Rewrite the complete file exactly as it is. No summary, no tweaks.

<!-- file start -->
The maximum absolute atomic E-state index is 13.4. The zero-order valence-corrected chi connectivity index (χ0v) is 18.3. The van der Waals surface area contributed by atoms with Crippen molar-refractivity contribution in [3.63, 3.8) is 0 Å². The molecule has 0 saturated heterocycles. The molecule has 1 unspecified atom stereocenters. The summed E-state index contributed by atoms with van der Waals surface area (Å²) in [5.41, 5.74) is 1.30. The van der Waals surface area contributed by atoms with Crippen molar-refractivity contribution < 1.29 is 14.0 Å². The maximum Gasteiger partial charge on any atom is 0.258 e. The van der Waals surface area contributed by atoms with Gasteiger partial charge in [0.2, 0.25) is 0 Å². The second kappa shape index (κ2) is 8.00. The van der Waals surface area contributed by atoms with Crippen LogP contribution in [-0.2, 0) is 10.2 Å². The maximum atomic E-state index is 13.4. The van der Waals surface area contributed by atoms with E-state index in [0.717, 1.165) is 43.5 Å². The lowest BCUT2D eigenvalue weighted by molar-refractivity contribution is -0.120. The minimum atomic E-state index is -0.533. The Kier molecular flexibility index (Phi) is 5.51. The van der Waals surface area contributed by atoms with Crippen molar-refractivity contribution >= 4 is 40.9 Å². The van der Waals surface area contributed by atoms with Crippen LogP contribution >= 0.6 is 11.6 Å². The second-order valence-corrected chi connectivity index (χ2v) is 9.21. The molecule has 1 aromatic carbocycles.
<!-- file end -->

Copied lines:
The maximum absolute atomic E-state index is 13.4. The zero-order valence-corrected chi connectivity index (χ0v) is 18.3. The van der Waals surface area contributed by atoms with Crippen molar-refractivity contribution in [3.63, 3.8) is 0 Å². The molecule has 0 saturated heterocycles. The molecule has 1 unspecified atom stereocenters. The summed E-state index contributed by atoms with van der Waals surface area (Å²) in [5.41, 5.74) is 1.30. The van der Waals surface area contributed by atoms with Crippen molar-refractivity contribution < 1.29 is 14.0 Å². The maximum Gasteiger partial charge on any atom is 0.258 e. The van der Waals surface area contributed by atoms with Gasteiger partial charge in [0.2, 0.25) is 0 Å². The second kappa shape index (κ2) is 8.00. The van der Waals surface area contributed by atoms with Crippen LogP contribution in [-0.2, 0) is 10.2 Å². The maximum atomic E-state index is 13.4. The van der Waals surface area contributed by atoms with E-state index in [0.717, 1.165) is 43.5 Å². The lowest BCUT2D eigenvalue weighted by molar-refractivity contribution is -0.120. The minimum atomic E-state index is -0.533. The Kier molecular flexibility index (Phi) is 5.51. The van der Waals surface area contributed by atoms with Crippen molar-refractivity contribution >= 4 is 40.9 Å². The van der Waals surface area contributed by atoms with Crippen LogP contribution >= 0.6 is 11.6 Å². The second-order valence-corrected chi connectivity index (χ2v) is 9.21. The molecule has 1 aromatic carbocycles.